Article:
Bailey's Beach

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Bailey's Beach after Hurricane Sandy in 2012 with "Rejects' Beach" in the foreground
Virginia "Birdie" Graham Fair, wading in the water at Bailey's Beach

Bailey's Beach (officially named as and owned by the Spouting Rock Beach Association) is a private beach and club in Newport, Rhode Island.

History[edit]

According to the Providence Journal, Bailey's Beach in Newport Rhode Island was:

founded in the 1890s after new trolley service gave mill workers from Fall River ready access to Easton's Beach, a wide expanse closer to downtown Newport that the well-to-do had claimed as their own. Not wishing to associate with people who took their lunches in buckets, high society relocated several miles to Spouting Rock, smaller and often seaweedy but safely beyond the reach of trolleys. Today, approximately 500 families belong, and for the most part, new members are added only when old ones die.[1]

According to The New York Times:

Spouting Rock Beach Association, named for a geological formation, and membership in it tends to define summer life here in ways that are sometimes difficult to comprehend, even for insiders.[2]

The organization has attracted notable members of nearby families such as the Vanderbilt family, Astor family, and Sheldon Whitehouse. The 1938 Hurricane destroyed the original clubhouse, and the current clubhouse and cabanas appear relatively modest to passersby. Bailey's Beach was one of the centers of elite Newport social life along with other institutions such as the Redwood Library, Newport Country Club, Trinity Church, Clambake Club, Newport Reading Room, New York Yacht Club summer clubhouse and the Newport Casino.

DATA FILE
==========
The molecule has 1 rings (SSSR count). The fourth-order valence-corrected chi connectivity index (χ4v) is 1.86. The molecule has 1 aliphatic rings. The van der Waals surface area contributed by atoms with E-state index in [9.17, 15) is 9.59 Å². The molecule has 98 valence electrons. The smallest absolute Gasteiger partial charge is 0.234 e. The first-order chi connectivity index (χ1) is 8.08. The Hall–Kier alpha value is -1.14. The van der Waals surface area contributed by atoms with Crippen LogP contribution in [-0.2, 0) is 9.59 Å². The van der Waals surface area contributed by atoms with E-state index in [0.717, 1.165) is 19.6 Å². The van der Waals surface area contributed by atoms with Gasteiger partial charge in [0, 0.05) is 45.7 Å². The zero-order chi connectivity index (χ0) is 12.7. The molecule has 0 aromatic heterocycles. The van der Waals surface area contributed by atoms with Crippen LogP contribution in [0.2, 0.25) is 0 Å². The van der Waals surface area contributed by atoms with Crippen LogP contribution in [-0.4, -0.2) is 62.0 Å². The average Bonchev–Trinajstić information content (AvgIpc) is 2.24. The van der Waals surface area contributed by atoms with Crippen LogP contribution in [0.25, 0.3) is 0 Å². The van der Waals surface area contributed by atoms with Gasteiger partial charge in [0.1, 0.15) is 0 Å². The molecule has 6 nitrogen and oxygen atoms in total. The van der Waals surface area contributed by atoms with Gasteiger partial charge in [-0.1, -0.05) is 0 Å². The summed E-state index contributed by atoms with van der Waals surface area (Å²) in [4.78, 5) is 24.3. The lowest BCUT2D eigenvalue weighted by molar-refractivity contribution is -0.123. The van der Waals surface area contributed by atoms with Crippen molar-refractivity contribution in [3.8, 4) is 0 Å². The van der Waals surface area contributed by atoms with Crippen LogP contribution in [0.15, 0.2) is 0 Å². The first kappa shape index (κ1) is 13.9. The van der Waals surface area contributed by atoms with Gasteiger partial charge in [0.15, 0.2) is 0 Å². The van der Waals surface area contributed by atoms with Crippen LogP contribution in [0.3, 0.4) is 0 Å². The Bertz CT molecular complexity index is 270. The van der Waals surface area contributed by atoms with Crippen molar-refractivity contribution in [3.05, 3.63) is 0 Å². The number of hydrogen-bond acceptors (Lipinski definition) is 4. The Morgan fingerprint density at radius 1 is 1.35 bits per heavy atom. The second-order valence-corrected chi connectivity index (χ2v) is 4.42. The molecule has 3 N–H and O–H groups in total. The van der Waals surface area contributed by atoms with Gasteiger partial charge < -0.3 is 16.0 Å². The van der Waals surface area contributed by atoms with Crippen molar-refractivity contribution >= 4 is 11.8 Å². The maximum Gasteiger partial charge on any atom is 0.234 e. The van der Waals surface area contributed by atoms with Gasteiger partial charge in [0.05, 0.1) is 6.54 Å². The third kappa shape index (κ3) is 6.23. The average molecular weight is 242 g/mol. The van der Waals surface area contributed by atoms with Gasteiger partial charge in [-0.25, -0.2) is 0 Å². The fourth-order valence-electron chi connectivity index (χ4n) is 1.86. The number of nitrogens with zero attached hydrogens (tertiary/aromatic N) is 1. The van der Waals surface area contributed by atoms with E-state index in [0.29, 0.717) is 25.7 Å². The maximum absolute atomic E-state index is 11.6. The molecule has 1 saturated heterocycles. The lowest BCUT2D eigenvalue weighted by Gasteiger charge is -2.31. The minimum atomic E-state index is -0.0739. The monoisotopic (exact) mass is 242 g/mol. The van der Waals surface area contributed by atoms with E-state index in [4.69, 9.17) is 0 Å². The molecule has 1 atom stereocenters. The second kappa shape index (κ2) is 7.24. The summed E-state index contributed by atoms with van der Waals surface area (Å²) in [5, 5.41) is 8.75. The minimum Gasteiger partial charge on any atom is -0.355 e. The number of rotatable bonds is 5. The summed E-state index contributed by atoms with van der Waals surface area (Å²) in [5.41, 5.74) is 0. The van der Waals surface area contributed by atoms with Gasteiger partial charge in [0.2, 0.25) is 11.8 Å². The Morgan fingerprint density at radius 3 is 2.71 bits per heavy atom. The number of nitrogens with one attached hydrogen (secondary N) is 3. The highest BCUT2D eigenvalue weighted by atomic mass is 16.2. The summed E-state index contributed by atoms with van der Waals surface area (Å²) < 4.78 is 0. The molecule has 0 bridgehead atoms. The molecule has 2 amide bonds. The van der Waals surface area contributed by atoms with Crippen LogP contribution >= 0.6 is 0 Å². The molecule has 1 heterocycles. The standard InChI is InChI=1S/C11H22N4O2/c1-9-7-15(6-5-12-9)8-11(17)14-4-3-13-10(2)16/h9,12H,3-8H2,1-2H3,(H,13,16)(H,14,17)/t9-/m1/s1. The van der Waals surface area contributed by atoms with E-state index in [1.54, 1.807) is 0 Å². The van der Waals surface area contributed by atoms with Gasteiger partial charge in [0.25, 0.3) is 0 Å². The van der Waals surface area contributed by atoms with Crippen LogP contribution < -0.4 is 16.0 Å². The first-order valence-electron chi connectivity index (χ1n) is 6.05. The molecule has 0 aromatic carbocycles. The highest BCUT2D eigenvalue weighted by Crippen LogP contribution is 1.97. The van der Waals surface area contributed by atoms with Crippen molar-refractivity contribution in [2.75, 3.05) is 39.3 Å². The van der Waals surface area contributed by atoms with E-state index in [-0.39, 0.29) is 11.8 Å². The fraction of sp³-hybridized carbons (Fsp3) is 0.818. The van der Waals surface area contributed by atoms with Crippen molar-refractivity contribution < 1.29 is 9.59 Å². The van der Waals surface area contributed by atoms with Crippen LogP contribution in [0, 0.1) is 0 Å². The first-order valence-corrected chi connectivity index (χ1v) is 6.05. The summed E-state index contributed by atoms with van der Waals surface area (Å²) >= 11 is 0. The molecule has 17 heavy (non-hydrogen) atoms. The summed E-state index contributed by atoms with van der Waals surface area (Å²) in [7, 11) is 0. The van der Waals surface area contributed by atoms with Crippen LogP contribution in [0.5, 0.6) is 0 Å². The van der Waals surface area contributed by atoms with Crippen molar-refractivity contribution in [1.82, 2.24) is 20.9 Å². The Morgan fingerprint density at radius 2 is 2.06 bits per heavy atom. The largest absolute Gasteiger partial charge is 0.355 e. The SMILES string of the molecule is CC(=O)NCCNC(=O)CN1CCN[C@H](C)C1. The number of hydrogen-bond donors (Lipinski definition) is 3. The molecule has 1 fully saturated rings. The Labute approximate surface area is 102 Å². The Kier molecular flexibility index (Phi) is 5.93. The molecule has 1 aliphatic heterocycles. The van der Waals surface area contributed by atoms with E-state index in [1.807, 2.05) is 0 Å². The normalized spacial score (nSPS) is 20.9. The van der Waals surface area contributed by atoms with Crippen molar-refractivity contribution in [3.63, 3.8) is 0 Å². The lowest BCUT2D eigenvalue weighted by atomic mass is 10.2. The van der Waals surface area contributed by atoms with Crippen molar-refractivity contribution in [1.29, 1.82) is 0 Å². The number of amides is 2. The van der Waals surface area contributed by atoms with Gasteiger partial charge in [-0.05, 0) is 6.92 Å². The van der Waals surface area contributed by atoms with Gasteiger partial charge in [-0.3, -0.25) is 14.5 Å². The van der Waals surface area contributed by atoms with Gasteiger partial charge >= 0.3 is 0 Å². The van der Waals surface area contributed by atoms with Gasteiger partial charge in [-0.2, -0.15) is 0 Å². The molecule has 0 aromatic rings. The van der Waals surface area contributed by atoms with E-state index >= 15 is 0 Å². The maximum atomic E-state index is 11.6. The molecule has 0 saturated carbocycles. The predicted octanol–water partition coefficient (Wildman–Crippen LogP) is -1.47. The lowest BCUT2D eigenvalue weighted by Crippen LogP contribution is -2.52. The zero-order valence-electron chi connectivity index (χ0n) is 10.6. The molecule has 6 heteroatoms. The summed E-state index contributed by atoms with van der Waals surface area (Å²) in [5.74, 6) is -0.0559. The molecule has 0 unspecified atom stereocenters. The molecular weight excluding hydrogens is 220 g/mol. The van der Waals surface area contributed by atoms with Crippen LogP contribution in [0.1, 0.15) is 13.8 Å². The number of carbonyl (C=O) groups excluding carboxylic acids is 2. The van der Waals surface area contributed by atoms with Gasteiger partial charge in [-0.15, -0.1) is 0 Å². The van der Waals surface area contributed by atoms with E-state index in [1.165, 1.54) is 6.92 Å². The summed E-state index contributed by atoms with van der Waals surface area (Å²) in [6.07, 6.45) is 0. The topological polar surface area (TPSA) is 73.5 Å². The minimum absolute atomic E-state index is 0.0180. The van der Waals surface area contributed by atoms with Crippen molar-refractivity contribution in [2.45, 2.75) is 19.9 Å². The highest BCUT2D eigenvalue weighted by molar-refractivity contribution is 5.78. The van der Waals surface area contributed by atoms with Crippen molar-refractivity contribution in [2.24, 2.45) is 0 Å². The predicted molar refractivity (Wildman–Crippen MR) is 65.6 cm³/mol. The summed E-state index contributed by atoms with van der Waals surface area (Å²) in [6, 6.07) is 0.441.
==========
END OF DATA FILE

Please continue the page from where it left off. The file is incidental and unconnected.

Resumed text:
Membership diversity[edit]

Local reporters have criticized Bailey's Beach for its alleged all-white membership, saying it lacked diversity.[3] Newsweek magazine described it as an "elite all-white beach club" in its June 21, 2021, issue.[4] Jack Nolan, the general manager of the beach club, denied the report, telling The Boston Globe two days later that members of the club and their families include people of "many racial, religious, and ethnic backgrounds from around the world who come to Newport every summer."[5] Questioned about his family's membership, Sen. Sheldon Whitehouse (D-RI) defended the club as "a long tradition in Rhode Island".[6] Whitehouse also told the Globe he was not a member of the beach club, but his wife has been a member of the club for decades, and is currently one of the club’s largest shareholders. He stated that the club has "no discriminatory policy," and it has members who are people of color.[5]

Despite the exclusive status of the beach club and membership, the northeast end of the beach is open to the public and known colloquially as Rejects' Beach (or Reject's Beach or Rejects Beach).

See also[edit]

References[edit]

  1. ^ "The Grande Dame", Chapter 1, 7/2/2000, The Providence Journal
  2. ^ GUY TREBAY, "SUMMER PLACES; At Bailey's Beach, The Ruling Class Keeps Its Guard Up," Published: Sunday, July 20, 2003[1]
  3. ^ Nagle, Kate (August 31, 2017). "VIDEO: U.S. Senator Whitehouse Won't Quit All-White Exclusive Private Club". GoLocalProv.
  4. ^ Hill, Zoe Kalen (June 21, 1921). "Democrat Sheldon Whitehouse Defends All-White Beach Club Membership, 'It's a Long Tradition'". Newsweek. Retrieved June 21, 2021.
  5. ^ a b Gagosz, Alexa (2021-06-23). "Bailey's Beach club says reports calling its membership 'all white' are 'inaccurate and false'". The Boston Globe. Retrieved 2021-06-24.
  6. ^ Fenton, Josh (June 21, 2021). ""It's a Long Tradition in RI," Whitehouse Defends Family's Membership in All-White Club". GoLocalProv. Retrieved 21 June 2021.

External links[edit]